Truancy mother given three-month curfew

5th February 2010 at 00:00
Electronic tag enforces evenings in as child attends 15 per cent of lessons

A Brighton mother last week became one of England's first to receive a court curfew order as punishment for her children's truancy.

The unnamed woman will be electronically tagged for three months and forced to stay at home from 8pm to 7am. She had four previous convictions for her children's truancy.

The woman found herself at the sharp end of a national trend that has seen more and more councils toughening up their treatment of parents of children with high absentee records. Curfews are being imposed instead of jail sentences to avoid children being taken into care.

Her five-year-old child attended just 15 per cent of lessons while her 14-year-old is at school 70 per cent of the time.

The father was sentenced to 150 hours of community service and was given a 12-month conditional discharge. They have also received a parenting order, which means they will have to undergo counselling, guidance and possibly parenting classes.

Vanessa Brown, Brighton's cabinet member for children and young people, defended the hardline approach.

"This is a clear signal to the very small minority of parents that fail to ensure their children attend school regularly that the council and the courts take this seriously," she said.

"All parents of school-age children have a moral and legal obligation to ensure their child regularly goes to school as every lesson counts."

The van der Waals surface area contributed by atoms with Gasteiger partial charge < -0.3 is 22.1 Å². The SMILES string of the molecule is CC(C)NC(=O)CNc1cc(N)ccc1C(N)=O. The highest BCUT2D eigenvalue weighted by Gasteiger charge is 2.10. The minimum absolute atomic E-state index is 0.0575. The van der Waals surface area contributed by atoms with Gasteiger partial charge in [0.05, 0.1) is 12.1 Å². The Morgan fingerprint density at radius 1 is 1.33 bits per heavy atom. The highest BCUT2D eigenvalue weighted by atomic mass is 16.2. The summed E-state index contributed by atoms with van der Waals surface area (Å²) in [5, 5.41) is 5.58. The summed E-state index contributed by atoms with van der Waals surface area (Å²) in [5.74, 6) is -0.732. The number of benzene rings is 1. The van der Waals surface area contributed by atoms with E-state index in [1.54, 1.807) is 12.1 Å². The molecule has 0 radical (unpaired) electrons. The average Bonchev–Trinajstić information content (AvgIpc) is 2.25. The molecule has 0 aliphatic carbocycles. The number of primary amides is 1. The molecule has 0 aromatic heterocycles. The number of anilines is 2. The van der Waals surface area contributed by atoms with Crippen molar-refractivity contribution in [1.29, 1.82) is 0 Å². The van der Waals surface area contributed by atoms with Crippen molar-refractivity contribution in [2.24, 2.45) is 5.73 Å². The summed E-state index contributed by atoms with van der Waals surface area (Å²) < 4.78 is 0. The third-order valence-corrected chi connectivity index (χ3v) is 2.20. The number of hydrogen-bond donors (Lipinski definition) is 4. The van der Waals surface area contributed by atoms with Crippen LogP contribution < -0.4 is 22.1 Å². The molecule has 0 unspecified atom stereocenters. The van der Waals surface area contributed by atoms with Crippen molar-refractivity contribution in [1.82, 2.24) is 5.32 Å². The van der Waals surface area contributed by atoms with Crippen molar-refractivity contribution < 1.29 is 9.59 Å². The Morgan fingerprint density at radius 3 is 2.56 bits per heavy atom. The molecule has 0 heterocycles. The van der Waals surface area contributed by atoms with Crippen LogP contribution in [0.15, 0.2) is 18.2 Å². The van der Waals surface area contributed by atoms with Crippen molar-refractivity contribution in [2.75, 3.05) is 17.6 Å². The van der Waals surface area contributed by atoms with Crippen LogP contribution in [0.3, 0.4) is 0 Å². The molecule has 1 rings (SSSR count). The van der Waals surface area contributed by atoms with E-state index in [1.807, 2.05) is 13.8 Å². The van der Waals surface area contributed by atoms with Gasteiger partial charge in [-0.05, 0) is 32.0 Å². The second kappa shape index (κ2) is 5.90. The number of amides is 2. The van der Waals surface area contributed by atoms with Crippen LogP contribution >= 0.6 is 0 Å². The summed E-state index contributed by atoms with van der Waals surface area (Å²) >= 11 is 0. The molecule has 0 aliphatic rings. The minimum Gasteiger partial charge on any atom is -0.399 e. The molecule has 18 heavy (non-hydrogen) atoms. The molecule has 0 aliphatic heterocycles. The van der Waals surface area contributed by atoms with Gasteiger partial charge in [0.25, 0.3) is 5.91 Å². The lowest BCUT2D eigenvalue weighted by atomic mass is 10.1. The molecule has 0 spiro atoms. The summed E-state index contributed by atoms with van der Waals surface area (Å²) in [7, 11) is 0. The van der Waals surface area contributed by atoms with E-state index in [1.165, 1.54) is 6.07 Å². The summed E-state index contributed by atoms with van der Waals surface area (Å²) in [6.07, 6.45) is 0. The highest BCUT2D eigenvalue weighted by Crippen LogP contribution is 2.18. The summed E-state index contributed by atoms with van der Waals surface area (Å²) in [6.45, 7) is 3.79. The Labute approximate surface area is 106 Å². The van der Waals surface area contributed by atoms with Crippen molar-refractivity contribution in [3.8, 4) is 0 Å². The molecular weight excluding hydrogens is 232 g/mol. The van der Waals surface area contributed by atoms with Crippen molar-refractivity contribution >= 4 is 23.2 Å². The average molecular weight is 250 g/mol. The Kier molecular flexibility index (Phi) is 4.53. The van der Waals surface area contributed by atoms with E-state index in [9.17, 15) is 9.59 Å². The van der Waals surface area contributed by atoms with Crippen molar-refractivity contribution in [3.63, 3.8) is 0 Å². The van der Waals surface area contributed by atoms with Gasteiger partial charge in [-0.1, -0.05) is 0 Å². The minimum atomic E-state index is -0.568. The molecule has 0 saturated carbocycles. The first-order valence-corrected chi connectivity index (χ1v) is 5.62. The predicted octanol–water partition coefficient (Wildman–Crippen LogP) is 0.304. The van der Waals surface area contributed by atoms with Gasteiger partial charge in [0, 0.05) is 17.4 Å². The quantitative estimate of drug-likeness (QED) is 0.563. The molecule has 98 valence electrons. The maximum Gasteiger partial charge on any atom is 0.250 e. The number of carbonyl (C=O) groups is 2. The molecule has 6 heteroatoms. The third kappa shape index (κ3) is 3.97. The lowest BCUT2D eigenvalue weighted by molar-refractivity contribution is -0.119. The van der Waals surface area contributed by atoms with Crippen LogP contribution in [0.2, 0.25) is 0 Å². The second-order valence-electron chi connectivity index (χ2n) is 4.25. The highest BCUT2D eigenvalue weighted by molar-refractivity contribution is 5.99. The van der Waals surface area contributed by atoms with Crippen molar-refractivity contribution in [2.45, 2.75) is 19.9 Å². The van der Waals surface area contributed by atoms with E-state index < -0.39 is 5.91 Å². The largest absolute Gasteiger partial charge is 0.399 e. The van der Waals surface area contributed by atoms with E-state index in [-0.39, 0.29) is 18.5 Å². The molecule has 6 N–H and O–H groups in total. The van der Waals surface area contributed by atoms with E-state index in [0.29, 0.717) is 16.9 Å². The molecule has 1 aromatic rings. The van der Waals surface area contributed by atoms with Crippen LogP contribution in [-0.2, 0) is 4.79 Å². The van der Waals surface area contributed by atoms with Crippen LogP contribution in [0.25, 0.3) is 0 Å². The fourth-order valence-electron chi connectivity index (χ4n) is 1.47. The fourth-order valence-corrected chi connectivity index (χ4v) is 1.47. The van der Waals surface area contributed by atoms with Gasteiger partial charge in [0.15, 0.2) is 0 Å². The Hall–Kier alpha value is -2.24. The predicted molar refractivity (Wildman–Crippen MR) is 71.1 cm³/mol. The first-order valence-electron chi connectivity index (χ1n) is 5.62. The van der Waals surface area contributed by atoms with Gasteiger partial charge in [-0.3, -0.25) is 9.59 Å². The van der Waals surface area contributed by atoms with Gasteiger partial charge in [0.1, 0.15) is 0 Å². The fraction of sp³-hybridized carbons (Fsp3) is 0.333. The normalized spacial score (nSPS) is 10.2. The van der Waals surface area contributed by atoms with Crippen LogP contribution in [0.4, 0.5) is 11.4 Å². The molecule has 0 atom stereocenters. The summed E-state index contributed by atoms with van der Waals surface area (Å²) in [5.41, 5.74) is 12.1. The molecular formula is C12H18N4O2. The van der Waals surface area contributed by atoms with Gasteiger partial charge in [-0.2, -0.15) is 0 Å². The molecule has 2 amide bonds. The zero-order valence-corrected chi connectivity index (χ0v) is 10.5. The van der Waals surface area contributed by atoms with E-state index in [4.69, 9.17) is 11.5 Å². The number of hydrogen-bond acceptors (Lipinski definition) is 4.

Unauthorised absence from schools nationally has now risen to 1.03 per cent - higher than the rate of 0.7 per cent in 1997.

The use of curfews and tags is still "rare", according to the National Association of Social Workers in Education, but local authorities are now more willing to prosecute, according to president Andy Winton.

"The emphasis is being put on parental responsibility now, whereas before families were offered intensive support," said Mr Winton.

"In certain areas there is more importance attached to enforcement. We would prefer to see a social care approach to truancy rather than just families being taken to court."

Rathbone, a charity for children not engaged in school, says more work should be done to find out the reasons for truancy before parents are punished.

"We often find it's because of bullying - whether that's racist, homophobic or cyber," said spokesman Peter Gibson.

"Parents of those who truant have often also had a negative experience of school."

As well as penalty notices, given through criminal proceedings in court, families of truants can also be given parenting contracts, which are formal agreements between the school, mother and father and local authority, and education supervision orders.

Education welfare officer Ming Zhang, who has conducted national research into the effect of prosecutions on truancy, says they have little impact on school attendance.

"What seems to be happening is councils are setting targets for the number of children they prosecute," said Mr Zhang, who works at Kingston Council in Surrey.

"I think this is dangerous. Performance should be based on the number of children in school and not the number of parents in court."


- Parents are responsible for making children receive full-time education under section 7 of the Education Act 1996. This can be at school, or "otherwise" - for example at home.

- If a child is truanting, the first action local authorities can take is issuing a school attendance order. If the parent fails to comply, they are guilty of a criminal offence and will have to appear before magistrates.

- Another option for local authorities is to issue a parenting contract. These were introduced at the same time as Asbos and are useful for cases of "irregular" attendance but are voluntary.

- An education supervision order is a detailed agreement between the family, teachers and child about attendance and co-operation with the school. Failure to comply is a criminal offence.

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